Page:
last week i had the pleasure of attending the first annual christian unity gathering, a social justice minded forum for communities of faith, hosted by the national council of churches (ncc). the inaugural topic? mass incarceration. let me begin by expressing how pleased i was to learn that the ncc had chosen to address such an issue at such a time as this. i was equally pleased to be selected by the evangelical lutheran church in america to partake in an inter-generational think tank during the gathering. until now, i’ve felt as if i and a few others were on an island (rikers island if you like puns) shouting at the top of our lungs for equity within our criminal (no)justice system with no one in sight to hear our cry. people either just don’t know, or just don’t care.
just a month ago mass incarceration casually came up in a conversation and someone said, “mass incarceration? what’s that?” i went on to try to explain briefly by saying “it’s the unequal and unfair criminalization of black and brown men mostly,” but could tell the racial implications interwoven within mass incarceration turned them off from being able to receive anything i was saying. nobody likes to talk about race in this country especially if doing so might implicate you in the crime (ie white people). i was once told that because i talk about race (insert: racial inequality) so much i come off more as a racist than those who are. i guess i’m too loud about it. but i don’t mind; i’d rather be a loud liberator than a quiet racist. the fact of the matter is, we can’t talk about mass incarceration without talking about race.
here’s a crash course:
mass incarceration at its core, is an issue of the inequality of our judicial system and it has had a profound effect on african american social destruction. although the U. S. accounts for less than 5% of the world’s population, it houses 25% of the world’s prisoners, making the U.S. #1 in the world in incarceration. and you can guess majority of those prisoners are black men in their 20’s and 30’s, prime years for seeking higher learning, beginning careers, and establishing foundations upon which families are built. the southern center of human rights explains that “mass incarceration has resulted in such a concentration of imprisonment in low-income african-american communities that sending those who commit crimes to prison now does more harm than good in those neighborhoods. Researchers confirm that the cumulative effects of mass incarceration – that is…broken families, weakened social bonds, distrust of police, and compromised economic opportunities – have reached a tipping point, resulting in an increase rather than a decrease in crime in disadvantaged neighborhoods.”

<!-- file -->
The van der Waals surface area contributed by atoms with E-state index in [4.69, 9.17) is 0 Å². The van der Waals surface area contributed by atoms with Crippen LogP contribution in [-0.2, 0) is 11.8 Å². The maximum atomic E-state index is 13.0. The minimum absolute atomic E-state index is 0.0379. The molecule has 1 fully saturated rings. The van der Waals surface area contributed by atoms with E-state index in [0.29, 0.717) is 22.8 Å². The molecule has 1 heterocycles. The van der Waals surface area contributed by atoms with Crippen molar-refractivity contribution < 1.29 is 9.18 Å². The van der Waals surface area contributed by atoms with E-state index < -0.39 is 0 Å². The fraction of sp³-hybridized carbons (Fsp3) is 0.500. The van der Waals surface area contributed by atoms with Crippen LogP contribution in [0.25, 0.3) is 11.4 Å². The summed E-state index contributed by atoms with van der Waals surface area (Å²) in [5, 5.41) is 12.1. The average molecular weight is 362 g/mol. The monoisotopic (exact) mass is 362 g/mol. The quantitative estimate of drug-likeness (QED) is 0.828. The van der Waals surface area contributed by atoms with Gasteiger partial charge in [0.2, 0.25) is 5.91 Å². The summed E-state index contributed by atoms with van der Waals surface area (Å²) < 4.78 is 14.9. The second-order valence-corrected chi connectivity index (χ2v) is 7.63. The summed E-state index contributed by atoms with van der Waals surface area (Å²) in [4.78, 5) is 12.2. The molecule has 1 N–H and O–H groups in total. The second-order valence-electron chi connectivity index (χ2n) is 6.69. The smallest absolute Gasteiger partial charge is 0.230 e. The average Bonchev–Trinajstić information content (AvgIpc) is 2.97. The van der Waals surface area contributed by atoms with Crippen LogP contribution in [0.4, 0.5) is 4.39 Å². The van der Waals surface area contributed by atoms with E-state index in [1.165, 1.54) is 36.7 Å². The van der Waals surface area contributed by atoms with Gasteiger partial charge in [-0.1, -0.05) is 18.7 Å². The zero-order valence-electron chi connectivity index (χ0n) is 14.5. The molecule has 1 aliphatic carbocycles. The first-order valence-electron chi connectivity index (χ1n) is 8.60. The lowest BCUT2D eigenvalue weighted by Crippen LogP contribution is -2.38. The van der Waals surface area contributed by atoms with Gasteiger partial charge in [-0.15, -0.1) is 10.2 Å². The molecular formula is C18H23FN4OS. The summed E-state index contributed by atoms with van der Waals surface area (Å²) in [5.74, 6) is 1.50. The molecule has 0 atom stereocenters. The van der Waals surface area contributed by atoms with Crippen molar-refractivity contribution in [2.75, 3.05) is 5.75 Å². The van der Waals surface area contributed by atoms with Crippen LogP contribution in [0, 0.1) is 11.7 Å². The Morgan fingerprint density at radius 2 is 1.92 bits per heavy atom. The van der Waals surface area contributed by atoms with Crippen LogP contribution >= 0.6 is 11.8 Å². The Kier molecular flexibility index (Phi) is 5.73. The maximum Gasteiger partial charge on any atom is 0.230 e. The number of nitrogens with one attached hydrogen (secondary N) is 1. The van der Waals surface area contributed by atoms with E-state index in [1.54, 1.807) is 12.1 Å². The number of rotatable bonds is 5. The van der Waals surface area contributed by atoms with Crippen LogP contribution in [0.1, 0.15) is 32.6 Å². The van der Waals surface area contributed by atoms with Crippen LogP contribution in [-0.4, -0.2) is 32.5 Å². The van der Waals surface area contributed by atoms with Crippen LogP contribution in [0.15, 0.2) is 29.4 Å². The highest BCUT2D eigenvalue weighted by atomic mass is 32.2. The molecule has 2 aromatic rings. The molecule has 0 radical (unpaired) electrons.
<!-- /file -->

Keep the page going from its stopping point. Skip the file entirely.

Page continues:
it’s the new jim crow, and as civil rights lawyer michelle alexander writes in her book of the same name, the new jim crow represents the installation of a legal racial caste system. you see, here in america we like to believe that since the courts ruled discrimination by race unethical and illegal decades ago, we now live in a “post racial” society. however the courts have not made it illegal to warehouse black and brown men in prisons, majority of which are for non-violent, victimless offenses. you see if we can imprison black men at a disproportionate rate, labeling them as felons and subsequently second class citizens, society can directly discriminate against them by criminal history, allowing indirect and lawful discrimination by race.
the vehicle for doing so has been the “war on drugs.” it’s a fact that rates of drug use and possession among blacks and whites are almost identical. it’s also a fact that blacks are more likely to be arrested, tried, and found guilty more often than whites for the same offenses, and when whites are found guilty, their sentences will be less severe than that of blacks. it’s a fact that a black man with no criminal history is less likely to find employment than a white man with the same skill set and a criminal background. i could go on, because the disparity is so glaring on so many levels, but ill stop here.
this is what we’re up against folks. the mass incarceration of black and brown men and women is a social justice issue, and for that it should be an issue of great priority to people of faith. i’m glad the ncc has set the table, and i’m happy to be sitting at it.